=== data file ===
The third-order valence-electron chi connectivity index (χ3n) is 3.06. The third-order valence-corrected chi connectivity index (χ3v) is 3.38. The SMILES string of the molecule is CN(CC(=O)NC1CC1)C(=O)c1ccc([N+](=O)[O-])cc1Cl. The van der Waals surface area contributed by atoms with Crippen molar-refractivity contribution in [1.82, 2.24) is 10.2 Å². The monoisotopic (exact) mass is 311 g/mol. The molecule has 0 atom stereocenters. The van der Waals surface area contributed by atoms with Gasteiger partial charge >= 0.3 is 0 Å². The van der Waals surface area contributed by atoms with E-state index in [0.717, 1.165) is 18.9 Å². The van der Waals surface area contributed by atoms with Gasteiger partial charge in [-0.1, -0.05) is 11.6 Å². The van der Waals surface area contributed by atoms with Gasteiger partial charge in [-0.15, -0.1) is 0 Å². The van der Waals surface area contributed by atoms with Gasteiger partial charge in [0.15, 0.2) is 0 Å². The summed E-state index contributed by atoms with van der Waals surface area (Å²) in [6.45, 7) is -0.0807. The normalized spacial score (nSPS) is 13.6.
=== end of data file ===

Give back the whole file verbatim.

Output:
The third-order valence-electron chi connectivity index (χ3n) is 3.06. The third-order valence-corrected chi connectivity index (χ3v) is 3.38. The SMILES string of the molecule is CN(CC(=O)NC1CC1)C(=O)c1ccc([N+](=O)[O-])cc1Cl. The van der Waals surface area contributed by atoms with Crippen molar-refractivity contribution in [1.82, 2.24) is 10.2 Å². The monoisotopic (exact) mass is 311 g/mol. The molecule has 0 atom stereocenters. The van der Waals surface area contributed by atoms with Gasteiger partial charge >= 0.3 is 0 Å². The van der Waals surface area contributed by atoms with E-state index in [0.717, 1.165) is 18.9 Å². The van der Waals surface area contributed by atoms with Gasteiger partial charge in [-0.1, -0.05) is 11.6 Å². The van der Waals surface area contributed by atoms with Gasteiger partial charge in [-0.15, -0.1) is 0 Å². The van der Waals surface area contributed by atoms with Gasteiger partial charge in [0.15, 0.2) is 0 Å². The summed E-state index contributed by atoms with van der Waals surface area (Å²) in [6.45, 7) is -0.0807. The normalized spacial score (nSPS) is 13.6.